On March 24, the CFPB announced a proposal to amend Regulation B requirements related to the collection of consumer ethnicity and race information, in order to resolve the differences between Regulation B and revised Regulation C. These proposed rule amendments are effective on January 1, 2018, the same effective date as the 2015 Home Mortgage Disclosure Act (HMDA) Final Rule.
First, the proposal would give persons who collect and retain race and ethnicity information in compliance with Regulation B the option of permitting applicants to self-identify using the disaggregated race and ethnicity categories required by the 2015 HMDA Final Rule. Aligning these rules would allow HMDA-reporting entities to comply with Regulation B without further action, while entities that do not report under HMDA but record and retain race and ethnicity data under Regulation B could either use existing aggregated categories or the new disaggregated race and ethnicity categories.
Second, the proposed amendment would remove the outdated 2004 Uniform Residential Loan Application (URLA) as a model form, and provide a new, one-page data collection model form, which is substantially similar to section X of the 2004 URLA. Eventually, non-HMDA reporting entities will be free to use the 2016 URLA prepared by Freddie Mac and Fannie Mae to collect race and ethnicity information, as previously discussed in the CFPB’s September 2016 Approval Notice. Fannie Mae and Freddie Mac have not implemented the 2016 URLA yet, and have not indicated a precise start date, and so the CFPB proposes that the 2004 URLA be removed on the cutover date the enterprises designate for use of the 2016 URLA or on January 1, 2022, whichever comes first. Note that a Demographic Information Addendum, which is identical in form to section 7 of the 2016 URLA, and which is as a replacement for section X (Information for Government Monitoring Purposes) in the current URLA, dated 7/05 (revised 6/09), has been available for use since January 1, 2017.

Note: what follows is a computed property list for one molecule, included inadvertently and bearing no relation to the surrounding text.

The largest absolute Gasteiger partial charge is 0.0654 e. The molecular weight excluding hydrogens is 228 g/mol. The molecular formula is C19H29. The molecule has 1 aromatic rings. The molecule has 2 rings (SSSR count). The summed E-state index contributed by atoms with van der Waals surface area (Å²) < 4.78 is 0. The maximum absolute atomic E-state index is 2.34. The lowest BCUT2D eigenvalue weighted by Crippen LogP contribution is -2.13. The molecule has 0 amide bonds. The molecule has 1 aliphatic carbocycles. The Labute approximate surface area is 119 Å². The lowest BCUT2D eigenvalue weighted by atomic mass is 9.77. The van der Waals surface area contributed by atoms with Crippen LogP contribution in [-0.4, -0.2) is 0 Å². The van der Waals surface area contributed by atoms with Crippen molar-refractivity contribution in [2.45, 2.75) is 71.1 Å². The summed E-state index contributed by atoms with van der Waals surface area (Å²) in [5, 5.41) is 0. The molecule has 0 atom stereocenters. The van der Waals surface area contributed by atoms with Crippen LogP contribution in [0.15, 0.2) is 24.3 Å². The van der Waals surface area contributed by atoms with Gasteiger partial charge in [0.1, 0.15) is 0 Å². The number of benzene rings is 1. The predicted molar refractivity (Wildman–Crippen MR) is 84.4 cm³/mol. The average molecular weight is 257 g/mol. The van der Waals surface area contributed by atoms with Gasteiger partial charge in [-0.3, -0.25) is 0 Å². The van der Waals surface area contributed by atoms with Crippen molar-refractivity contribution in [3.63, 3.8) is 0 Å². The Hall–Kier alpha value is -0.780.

Third, the proposed rule would allow creditors to collect ethnicity, race and sex information from mortgage applicants in certain cases where the creditor is not required to report under HMDA and Regulation C, including creditors that submit HMDA data even though not required to do so, and creditors that submitted HMDA data in any of the preceding five calendar years. This change would primarily benefit institutions that may be required to report under HMDA and Regulation C in some years and not others, or may be uncertain about their reporting status. The CFPB believes that “allowing voluntary collection will reduce the burden of compliance with Regulation C on some entities and provide certainty regarding Regulation B compliance over time.”
Note that the CFPB is not proposing a mandatory requirement for Regulation B-only creditors to permit applicants to self-identify using disaggregated race and ethnicity categories. The CFPB believes that permitting (rather than requiring) the use of disaggregated ethnicity and race categories avoids placing costs and heightened compliance burdens on Regulation B-only creditors. Nevertheless, the CFPB believes that “many that are not subject to revised Regulation C are nevertheless likely to adopt the 2016 URLA at some point because of business considerations unrelated to Regulations B and C.”
The CFPB is seeking comments on these proposed amendments for 30 days after its publication in the Federal Register.